The Answer To: Why Am I Balding?
Some daily hair loss is natural, and helps make way for new hair. This is the natural process of hair regeneration and can take up to 10 years. However, losing more than 150 hairs a day is considered abnormal hair loss. Many people suffer from excessive hair loss, but do not know what is causing it. Knowing the cause is important in order to treat the condition effectively.
The most common cause of hair loss in men and women is a hormonal imbalance known as androgenic alopecia. This type of hair loss is caused by a hormone called Dihydrotestosterone, or DHT. Those who have a lot of receptors in their hair follicles for DHT are the ones who suffer this type of hair loss. Androgenic alopecia is inherited from the mother and/or the father. The condition causes hair loss by continuously shortening the growth phase of the hair regeneration cycle. In addition, the hair follicles begin to produce progressively thinner hairs until the follicles completely die.
In men, androgenic alopecia causes the familiar male-pattern baldness typically beginning at the temples and/or crown of the head and then spreading. By contrast, in women, androgenic alopecia causes hair thinning throughout the scalp, and the hair line does not recede so there are no actual bald spots. Androgenic alopecia is an inherited condition. The current treatment for it uses drugs that act as DHT blockers or inhibitors. Eventually, gene therapy will be used to protect the follicles from DHT once this method is perfected and widely available.
Some hair loss issues are specific to women. Often women lose hair shortly after pregnancy. This is because much of the hair enters a dormant phase at the same time due to postpartum hormonal changes. The hair loss becomes most noticeable about 3 months after giving birth. This condition may last up to 6 months, but for the vast majority of women, normal hair growth resumes.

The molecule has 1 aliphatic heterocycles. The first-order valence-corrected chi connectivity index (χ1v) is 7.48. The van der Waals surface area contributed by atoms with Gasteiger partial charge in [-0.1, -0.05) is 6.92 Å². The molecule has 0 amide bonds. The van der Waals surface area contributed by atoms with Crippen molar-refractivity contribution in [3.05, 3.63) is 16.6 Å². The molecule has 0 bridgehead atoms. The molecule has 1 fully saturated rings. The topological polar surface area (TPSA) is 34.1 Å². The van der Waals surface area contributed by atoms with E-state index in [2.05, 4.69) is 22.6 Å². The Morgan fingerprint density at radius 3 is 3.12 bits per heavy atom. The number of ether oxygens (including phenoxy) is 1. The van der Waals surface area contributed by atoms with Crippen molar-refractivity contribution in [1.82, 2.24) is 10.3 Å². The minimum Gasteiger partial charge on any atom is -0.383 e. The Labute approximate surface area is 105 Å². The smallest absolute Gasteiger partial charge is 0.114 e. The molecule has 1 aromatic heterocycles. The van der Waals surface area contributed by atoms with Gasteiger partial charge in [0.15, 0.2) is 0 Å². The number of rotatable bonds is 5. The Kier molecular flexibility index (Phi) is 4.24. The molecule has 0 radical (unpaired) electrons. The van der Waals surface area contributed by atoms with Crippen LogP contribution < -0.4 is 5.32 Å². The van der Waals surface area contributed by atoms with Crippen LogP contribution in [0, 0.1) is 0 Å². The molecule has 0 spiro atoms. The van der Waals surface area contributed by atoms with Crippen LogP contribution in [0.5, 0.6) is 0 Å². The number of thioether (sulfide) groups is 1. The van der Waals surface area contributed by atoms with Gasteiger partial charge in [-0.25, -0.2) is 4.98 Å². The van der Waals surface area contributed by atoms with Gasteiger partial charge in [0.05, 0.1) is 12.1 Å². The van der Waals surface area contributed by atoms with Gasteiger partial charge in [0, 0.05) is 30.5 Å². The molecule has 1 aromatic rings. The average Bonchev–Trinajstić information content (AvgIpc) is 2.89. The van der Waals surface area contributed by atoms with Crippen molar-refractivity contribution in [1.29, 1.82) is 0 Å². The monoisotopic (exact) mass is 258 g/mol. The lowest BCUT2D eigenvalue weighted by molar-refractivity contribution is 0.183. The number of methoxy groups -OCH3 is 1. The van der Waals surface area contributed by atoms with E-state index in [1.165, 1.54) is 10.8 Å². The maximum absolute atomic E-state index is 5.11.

Another cause of hair loss in women is the birth control pill, specifically the type with a high androgen index. For women who are at higher risk for androgenic alopecia due to genetic factors, the birth control pill can induce the onset of the condition at a much earlier age than it would normally occur. For women, androgenic alopecia usually starts in the 30s, but some women who take the pill get it in their 20s. Sometimes the hair loss occurs after use of the birth control pill has stopped. Often, the hair will grow back after several months of staying off the pill, but sometimes the hair loss is permanent. To prevent this from occurring, it is recommended that for those women whose relatives suffer from female pattern hair loss, a birth control pill with a low androgen index be used.
Sometimes illnesses and infections can cause hair loss. Those who get extremely ill with a flu, fever or infection may experience hair loss several weeks after the fact. This is usually a very short-term phenomenon and the hair grows back quickly. The fungal infection of the scalp known as ringworm is a contagious disease most often found in children. It can cause hair loss, but once treated with medication, the hair should fully recover.